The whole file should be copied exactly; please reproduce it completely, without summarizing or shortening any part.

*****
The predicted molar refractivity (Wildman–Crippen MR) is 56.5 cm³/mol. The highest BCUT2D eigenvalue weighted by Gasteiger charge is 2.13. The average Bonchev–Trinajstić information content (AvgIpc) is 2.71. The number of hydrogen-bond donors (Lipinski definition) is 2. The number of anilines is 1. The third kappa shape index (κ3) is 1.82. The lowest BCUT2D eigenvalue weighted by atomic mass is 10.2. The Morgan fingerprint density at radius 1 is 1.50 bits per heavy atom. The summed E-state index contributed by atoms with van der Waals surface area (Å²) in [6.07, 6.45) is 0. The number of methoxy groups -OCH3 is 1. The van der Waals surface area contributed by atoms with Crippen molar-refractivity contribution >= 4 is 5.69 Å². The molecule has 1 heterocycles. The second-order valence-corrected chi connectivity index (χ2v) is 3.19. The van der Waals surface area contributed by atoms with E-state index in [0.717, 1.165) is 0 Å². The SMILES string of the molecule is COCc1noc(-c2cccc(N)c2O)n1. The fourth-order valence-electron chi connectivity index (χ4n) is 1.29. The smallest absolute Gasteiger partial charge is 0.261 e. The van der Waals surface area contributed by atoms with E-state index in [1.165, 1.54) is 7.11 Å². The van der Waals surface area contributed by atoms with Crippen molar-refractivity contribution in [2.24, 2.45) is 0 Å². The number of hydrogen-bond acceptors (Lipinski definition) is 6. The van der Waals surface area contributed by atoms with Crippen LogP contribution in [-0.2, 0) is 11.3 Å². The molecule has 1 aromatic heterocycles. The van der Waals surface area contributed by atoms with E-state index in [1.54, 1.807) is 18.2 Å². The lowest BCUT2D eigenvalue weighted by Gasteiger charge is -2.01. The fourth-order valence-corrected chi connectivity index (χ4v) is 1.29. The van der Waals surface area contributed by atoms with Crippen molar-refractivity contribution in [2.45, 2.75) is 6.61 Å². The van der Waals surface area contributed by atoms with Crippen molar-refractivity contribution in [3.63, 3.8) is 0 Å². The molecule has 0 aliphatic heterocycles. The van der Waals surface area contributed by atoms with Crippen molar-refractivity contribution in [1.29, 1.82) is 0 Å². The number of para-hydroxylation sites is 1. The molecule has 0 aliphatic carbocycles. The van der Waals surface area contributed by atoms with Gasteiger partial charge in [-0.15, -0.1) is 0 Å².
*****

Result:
The predicted molar refractivity (Wildman–Crippen MR) is 56.5 cm³/mol. The highest BCUT2D eigenvalue weighted by Gasteiger charge is 2.13. The average Bonchev–Trinajstić information content (AvgIpc) is 2.71. The number of hydrogen-bond donors (Lipinski definition) is 2. The number of anilines is 1. The third kappa shape index (κ3) is 1.82. The lowest BCUT2D eigenvalue weighted by atomic mass is 10.2. The Morgan fingerprint density at radius 1 is 1.50 bits per heavy atom. The summed E-state index contributed by atoms with van der Waals surface area (Å²) in [6.07, 6.45) is 0. The number of methoxy groups -OCH3 is 1. The van der Waals surface area contributed by atoms with Crippen molar-refractivity contribution >= 4 is 5.69 Å². The molecule has 1 heterocycles. The second-order valence-corrected chi connectivity index (χ2v) is 3.19. The van der Waals surface area contributed by atoms with E-state index in [0.717, 1.165) is 0 Å². The SMILES string of the molecule is COCc1noc(-c2cccc(N)c2O)n1. The fourth-order valence-electron chi connectivity index (χ4n) is 1.29. The smallest absolute Gasteiger partial charge is 0.261 e. The van der Waals surface area contributed by atoms with E-state index in [1.165, 1.54) is 7.11 Å². The van der Waals surface area contributed by atoms with Crippen molar-refractivity contribution in [2.24, 2.45) is 0 Å². The number of hydrogen-bond acceptors (Lipinski definition) is 6. The van der Waals surface area contributed by atoms with Crippen LogP contribution in [-0.2, 0) is 11.3 Å². The molecule has 1 aromatic heterocycles. The van der Waals surface area contributed by atoms with E-state index in [1.54, 1.807) is 18.2 Å². The lowest BCUT2D eigenvalue weighted by Gasteiger charge is -2.01. The fourth-order valence-corrected chi connectivity index (χ4v) is 1.29. The van der Waals surface area contributed by atoms with Crippen molar-refractivity contribution in [2.45, 2.75) is 6.61 Å². The van der Waals surface area contributed by atoms with Crippen molar-refractivity contribution in [3.63, 3.8) is 0 Å². The molecule has 0 aliphatic heterocycles. The van der Waals surface area contributed by atoms with Crippen molar-refractivity contribution in [1.29, 1.82) is 0 Å². The number of para-hydroxylation sites is 1. The molecule has 0 aliphatic carbocycles. The van der Waals surface area contributed by atoms with Gasteiger partial charge in [-0.15, -0.1) is 0 Å².